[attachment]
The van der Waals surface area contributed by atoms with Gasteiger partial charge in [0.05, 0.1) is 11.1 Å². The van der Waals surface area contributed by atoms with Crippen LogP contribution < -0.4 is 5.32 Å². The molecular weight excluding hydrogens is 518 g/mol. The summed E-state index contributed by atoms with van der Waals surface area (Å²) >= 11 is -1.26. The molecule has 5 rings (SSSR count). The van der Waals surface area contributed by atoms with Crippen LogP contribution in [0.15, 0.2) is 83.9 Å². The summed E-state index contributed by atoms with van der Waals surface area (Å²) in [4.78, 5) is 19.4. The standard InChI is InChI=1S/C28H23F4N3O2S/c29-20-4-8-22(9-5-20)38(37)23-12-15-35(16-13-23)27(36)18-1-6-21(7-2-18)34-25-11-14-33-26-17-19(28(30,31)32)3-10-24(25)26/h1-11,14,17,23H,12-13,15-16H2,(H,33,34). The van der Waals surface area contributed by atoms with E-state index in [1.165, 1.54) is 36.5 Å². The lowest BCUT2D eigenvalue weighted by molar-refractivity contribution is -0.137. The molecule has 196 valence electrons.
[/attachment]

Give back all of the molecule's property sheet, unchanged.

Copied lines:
The van der Waals surface area contributed by atoms with Gasteiger partial charge in [0.05, 0.1) is 11.1 Å². The van der Waals surface area contributed by atoms with Crippen LogP contribution < -0.4 is 5.32 Å². The molecular weight excluding hydrogens is 518 g/mol. The summed E-state index contributed by atoms with van der Waals surface area (Å²) >= 11 is -1.26. The molecule has 5 rings (SSSR count). The van der Waals surface area contributed by atoms with Crippen LogP contribution in [0.15, 0.2) is 83.9 Å². The summed E-state index contributed by atoms with van der Waals surface area (Å²) in [4.78, 5) is 19.4. The standard InChI is InChI=1S/C28H23F4N3O2S/c29-20-4-8-22(9-5-20)38(37)23-12-15-35(16-13-23)27(36)18-1-6-21(7-2-18)34-25-11-14-33-26-17-19(28(30,31)32)3-10-24(25)26/h1-11,14,17,23H,12-13,15-16H2,(H,33,34). The van der Waals surface area contributed by atoms with E-state index in [1.165, 1.54) is 36.5 Å². The lowest BCUT2D eigenvalue weighted by molar-refractivity contribution is -0.137. The molecule has 196 valence electrons.